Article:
Affordable Care Act Faces Court Appeal

A recent announcement by the Washington Post revealed that the insurance subsidies that are meant to help millions of Americans pay for health insurance may be considered illegal in three dozen states according to a ruling by the US Court of Appeals for the District of Columbia Circuit. This is a major component of the healthcare law that is meant to make insurance more affordable. Over 5.4 million people signed up for healthcare coverage on the federal exchange and nearly 87% of them received subsidies. In addition, the US Court of Appeals in Richmond also made a contradictory ruling regarding the legality of the Affordable Care Act to the Supreme Court. Therefore the Supreme Court is discussing a series of legal challenges facing the law that was enacted four years ago.

What’s the biggest issue facing the ACA?

The main argument involves whether subsidies may be awarded in states that enabled the federal government to set up their insurance marketplace because they chose not to. The District case is known as Halbig v. Burwell. The  DC Circuit court will review the District case and the ruling will not take immediate effect. The Obama administration has stressed the importance that people who are currently receiving subsidies will continue to do so while the courts come to a decision regarding the law.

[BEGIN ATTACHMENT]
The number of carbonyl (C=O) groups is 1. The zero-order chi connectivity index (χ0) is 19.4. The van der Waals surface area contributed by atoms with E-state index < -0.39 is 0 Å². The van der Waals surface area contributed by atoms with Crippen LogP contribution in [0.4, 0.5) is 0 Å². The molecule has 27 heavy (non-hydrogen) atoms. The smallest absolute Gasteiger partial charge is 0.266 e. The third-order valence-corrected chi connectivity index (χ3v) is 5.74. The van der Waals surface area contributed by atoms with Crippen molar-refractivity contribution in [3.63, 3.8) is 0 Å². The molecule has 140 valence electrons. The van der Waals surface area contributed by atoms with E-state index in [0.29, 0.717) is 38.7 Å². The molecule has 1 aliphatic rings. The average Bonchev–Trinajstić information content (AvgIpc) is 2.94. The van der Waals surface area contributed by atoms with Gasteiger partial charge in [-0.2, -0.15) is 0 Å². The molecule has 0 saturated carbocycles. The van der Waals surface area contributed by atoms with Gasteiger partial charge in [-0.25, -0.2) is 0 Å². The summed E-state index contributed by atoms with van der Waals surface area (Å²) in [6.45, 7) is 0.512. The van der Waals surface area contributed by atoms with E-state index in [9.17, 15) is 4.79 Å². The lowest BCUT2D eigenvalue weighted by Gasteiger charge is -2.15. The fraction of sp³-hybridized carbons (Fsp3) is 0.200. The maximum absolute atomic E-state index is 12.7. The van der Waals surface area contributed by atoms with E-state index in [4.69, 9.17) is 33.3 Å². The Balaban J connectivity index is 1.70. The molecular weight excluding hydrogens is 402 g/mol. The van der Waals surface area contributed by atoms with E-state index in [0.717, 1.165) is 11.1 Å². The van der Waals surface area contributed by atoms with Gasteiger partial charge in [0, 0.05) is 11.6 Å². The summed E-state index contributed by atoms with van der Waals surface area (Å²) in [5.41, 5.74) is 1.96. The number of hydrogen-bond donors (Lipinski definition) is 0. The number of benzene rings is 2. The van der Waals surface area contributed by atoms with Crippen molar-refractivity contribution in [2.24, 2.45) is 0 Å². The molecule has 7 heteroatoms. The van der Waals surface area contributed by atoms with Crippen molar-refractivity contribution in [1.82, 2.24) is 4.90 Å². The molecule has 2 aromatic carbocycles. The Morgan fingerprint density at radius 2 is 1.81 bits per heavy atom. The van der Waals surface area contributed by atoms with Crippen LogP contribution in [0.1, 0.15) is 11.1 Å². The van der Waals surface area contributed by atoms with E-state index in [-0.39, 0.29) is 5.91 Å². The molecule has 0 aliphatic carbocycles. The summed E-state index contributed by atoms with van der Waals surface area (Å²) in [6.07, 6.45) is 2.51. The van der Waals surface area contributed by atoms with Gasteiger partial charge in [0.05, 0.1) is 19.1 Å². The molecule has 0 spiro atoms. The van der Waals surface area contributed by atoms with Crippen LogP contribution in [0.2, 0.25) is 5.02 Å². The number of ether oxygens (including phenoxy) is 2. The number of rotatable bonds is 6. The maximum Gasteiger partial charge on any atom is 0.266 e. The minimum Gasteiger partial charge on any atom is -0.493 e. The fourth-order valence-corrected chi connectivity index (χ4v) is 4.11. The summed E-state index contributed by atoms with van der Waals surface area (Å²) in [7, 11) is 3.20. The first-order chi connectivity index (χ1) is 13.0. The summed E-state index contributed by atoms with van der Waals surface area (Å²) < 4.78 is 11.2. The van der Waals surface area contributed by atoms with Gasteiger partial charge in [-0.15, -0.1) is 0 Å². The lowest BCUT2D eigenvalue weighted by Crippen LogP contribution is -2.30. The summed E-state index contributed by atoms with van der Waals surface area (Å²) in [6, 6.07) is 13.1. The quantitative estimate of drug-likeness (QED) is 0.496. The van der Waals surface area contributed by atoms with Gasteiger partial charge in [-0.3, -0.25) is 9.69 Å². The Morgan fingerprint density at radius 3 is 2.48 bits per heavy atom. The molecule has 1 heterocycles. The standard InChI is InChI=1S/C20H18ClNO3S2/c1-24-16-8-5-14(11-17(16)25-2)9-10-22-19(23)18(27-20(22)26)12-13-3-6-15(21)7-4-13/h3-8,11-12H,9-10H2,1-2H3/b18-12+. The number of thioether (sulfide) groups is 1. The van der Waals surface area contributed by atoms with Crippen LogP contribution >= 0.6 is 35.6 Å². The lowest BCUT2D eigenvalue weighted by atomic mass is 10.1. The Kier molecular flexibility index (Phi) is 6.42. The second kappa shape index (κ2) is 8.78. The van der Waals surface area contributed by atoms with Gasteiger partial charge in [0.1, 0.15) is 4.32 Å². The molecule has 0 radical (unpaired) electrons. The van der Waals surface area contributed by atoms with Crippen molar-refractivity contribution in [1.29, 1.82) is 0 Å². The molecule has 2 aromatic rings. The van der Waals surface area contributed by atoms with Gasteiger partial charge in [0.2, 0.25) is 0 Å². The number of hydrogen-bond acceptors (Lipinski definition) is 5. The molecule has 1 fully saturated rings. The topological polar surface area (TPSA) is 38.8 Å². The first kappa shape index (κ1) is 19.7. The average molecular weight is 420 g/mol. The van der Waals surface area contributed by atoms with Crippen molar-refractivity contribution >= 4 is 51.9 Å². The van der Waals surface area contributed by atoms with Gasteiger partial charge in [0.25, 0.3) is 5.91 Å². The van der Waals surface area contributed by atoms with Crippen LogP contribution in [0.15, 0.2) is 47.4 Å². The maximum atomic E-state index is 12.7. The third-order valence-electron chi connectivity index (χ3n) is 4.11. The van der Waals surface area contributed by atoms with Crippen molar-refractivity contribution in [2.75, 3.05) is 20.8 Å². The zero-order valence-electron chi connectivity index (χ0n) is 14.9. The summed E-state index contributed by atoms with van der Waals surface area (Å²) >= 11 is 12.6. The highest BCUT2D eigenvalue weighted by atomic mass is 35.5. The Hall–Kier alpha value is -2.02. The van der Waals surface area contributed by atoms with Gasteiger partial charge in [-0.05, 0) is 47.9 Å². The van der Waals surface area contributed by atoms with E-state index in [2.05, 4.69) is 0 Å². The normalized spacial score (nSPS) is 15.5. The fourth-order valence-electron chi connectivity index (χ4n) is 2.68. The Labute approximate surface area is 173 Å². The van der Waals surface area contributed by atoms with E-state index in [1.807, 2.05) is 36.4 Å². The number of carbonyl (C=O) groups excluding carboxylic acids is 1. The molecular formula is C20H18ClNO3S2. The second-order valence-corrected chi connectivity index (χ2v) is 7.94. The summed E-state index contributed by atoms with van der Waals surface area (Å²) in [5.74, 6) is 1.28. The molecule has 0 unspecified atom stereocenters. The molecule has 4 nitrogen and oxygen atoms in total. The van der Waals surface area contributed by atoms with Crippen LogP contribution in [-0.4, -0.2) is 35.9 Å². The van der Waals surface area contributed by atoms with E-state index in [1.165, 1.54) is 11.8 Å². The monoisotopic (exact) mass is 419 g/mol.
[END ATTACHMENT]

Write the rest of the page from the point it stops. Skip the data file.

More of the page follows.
The subsidy ruling goes to the core of the ACA. This is considered a “last chance” effort to expose the issues with the program. They believe that states that enable the federal government to set up the exchange still have the right to determine whether they want to allow subsidies to be given.

What happens if the DC decision is upheld?

The decision would effect 36 states, 27 which opted to have the federal government set up their exchanges and 9 which opted for partial help. If the decision is upheld, companies in these states will not be penalized under the employer mandate for not offering coverage to workers. The reasoning is that employer penalties take effect when an employee received a subsidy because coverage by their employer does not follow the minimum essential benefits and affordable coverage components of the law.

How does this affect Americans in those states?

Subsidies would not be given in states that opted to set up their own exchanges and thus the millions of Americans who have qualified and relied on the subsidies would no longer be able to afford coverage (the point of the law).

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